The names used in essay have been modified to maintain anonymity. It is a fictionalized account of true events.

Jaya Mallidi is an interventional cardiologist.

Here’s why you wait in the ER

All have to wait. As is normal with all the busy ER, the ambient sounds of machines, alarms ringing, debilitating moaning, and loudly drunken outbursts permeate the section. It is a controlled insanity.

But, a girl’s scream pierced my spirit. Her baby eight-month-old boy put back in her arms. He is already pale, lips his torso not climbing as it must with breathing — that he is not reacting at all. We wasted no more time. Nothing brings help quicker to a room than a dead kid. We rapidly put a breathing tube, then started pushing on his small chest with our hands to help keep his heart beating, then drilled an IV to his bones, and pushed into all the drugs we could. Ten minutes passed. Nothing. Twenty minutes passed. Still nothing. For every other patient, we might assess heart motion and if it’s not moving, pronounce the time of passing. Not for children. Never for Kids. We spent 45 minutes for this baby. Helpless, the time had finally arrived. We were in agreement. Time of departure: 0205.

The heartbreak isn’t over though. Next is the mother. What would you say? Not much. I could just sit and try to absorb her despair, her skepticism — her remorse.

What’s next? We move on. It’s a hectic night… the damage had ripped into me, but I had more hours to operate; patients are awaiting. The next patient was waiting for two hours. I took a pause, massaging sanitizer involving my cold hands a couple of seconds longer than normal to compose myself. What occurred following etched into my head as far as the tragedy that happened minutes ago.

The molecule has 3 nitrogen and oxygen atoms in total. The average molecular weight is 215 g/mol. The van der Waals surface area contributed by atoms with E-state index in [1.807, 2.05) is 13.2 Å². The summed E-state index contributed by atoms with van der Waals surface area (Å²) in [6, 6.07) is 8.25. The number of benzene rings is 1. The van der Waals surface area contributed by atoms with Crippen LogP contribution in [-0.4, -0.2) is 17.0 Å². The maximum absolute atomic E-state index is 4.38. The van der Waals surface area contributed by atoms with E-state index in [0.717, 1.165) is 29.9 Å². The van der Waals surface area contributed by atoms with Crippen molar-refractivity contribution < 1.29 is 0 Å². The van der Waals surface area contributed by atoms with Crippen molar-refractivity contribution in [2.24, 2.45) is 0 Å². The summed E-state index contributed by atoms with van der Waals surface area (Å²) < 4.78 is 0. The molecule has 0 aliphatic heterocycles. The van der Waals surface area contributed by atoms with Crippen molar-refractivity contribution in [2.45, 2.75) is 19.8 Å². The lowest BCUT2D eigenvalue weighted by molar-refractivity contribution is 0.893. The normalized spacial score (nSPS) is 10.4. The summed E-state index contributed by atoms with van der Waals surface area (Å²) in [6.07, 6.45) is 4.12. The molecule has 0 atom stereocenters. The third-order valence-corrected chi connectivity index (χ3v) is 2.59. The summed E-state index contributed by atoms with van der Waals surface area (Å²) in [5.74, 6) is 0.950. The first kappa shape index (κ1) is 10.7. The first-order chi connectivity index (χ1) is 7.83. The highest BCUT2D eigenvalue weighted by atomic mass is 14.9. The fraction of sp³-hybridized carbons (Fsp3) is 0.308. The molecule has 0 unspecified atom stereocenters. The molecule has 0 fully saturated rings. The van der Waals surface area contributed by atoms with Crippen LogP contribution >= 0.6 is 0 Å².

The patient berated me. Yelled at me personally. “I’ve been waiting for hours to see the doctor! What type of place is that!? You are supposed to treat me, not leave me waiting! I knew I should I’ve gone someplace else!”

Never have I felt this way.

“I’m sorry for your wait. It’s been busy,” was all that I could muster.

Maybe, if this person knew what had happened, there could be some comprehension — when the doctor has not talked to you yet, there is somebody sicker needing attention.

But we can’t say . I can’t say a kid has just expired. I can’t tell you that a seven-year-old girl’s figure, was ripped by a stray bullet. I can not mention that we just consoled a weeping family. I can not.

Our fast-paced culture needs convenience — click on a button to arrange clothes, instantaneous posts on Twitter, receive a hamburger by means of a car window. That which we’ve lost, however, is a tiny comprehension of the human condition — compassion for others. Sometimes we are so excruciating, we can’t see past our own hospital gurney. Nowhere is that more evident than the ER.